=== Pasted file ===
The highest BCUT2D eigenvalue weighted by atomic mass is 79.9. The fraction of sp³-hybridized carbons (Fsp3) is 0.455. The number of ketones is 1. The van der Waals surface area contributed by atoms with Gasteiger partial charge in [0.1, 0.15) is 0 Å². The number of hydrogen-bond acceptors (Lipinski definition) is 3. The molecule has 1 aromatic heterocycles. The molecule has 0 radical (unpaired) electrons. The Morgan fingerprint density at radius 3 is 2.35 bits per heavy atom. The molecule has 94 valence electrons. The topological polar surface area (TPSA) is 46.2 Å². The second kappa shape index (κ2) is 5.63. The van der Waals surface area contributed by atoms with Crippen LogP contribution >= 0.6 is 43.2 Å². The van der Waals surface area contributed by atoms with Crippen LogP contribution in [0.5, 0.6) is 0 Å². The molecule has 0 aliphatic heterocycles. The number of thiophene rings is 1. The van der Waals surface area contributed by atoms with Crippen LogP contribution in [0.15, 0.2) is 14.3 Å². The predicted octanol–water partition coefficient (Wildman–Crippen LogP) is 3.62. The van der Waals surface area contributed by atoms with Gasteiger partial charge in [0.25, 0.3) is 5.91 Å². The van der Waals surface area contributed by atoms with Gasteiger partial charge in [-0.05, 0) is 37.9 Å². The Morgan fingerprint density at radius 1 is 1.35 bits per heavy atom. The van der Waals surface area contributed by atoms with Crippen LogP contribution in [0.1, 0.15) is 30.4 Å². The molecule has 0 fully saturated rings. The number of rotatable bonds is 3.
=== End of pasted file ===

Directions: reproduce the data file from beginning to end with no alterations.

The highest BCUT2D eigenvalue weighted by atomic mass is 79.9. The fraction of sp³-hybridized carbons (Fsp3) is 0.455. The number of ketones is 1. The van der Waals surface area contributed by atoms with Gasteiger partial charge in [0.1, 0.15) is 0 Å². The number of hydrogen-bond acceptors (Lipinski definition) is 3. The molecule has 1 aromatic heterocycles. The molecule has 0 radical (unpaired) electrons. The Morgan fingerprint density at radius 3 is 2.35 bits per heavy atom. The molecule has 94 valence electrons. The topological polar surface area (TPSA) is 46.2 Å². The second kappa shape index (κ2) is 5.63. The van der Waals surface area contributed by atoms with Crippen LogP contribution >= 0.6 is 43.2 Å². The van der Waals surface area contributed by atoms with Crippen LogP contribution in [0.5, 0.6) is 0 Å². The molecule has 0 aliphatic heterocycles. The number of thiophene rings is 1. The van der Waals surface area contributed by atoms with Crippen LogP contribution in [0.15, 0.2) is 14.3 Å². The predicted octanol–water partition coefficient (Wildman–Crippen LogP) is 3.62. The van der Waals surface area contributed by atoms with Gasteiger partial charge in [0.25, 0.3) is 5.91 Å². The van der Waals surface area contributed by atoms with Gasteiger partial charge in [-0.05, 0) is 37.9 Å². The Morgan fingerprint density at radius 1 is 1.35 bits per heavy atom. The van der Waals surface area contributed by atoms with Crippen LogP contribution in [0.1, 0.15) is 30.4 Å². The molecule has 0 fully saturated rings. The number of rotatable bonds is 3.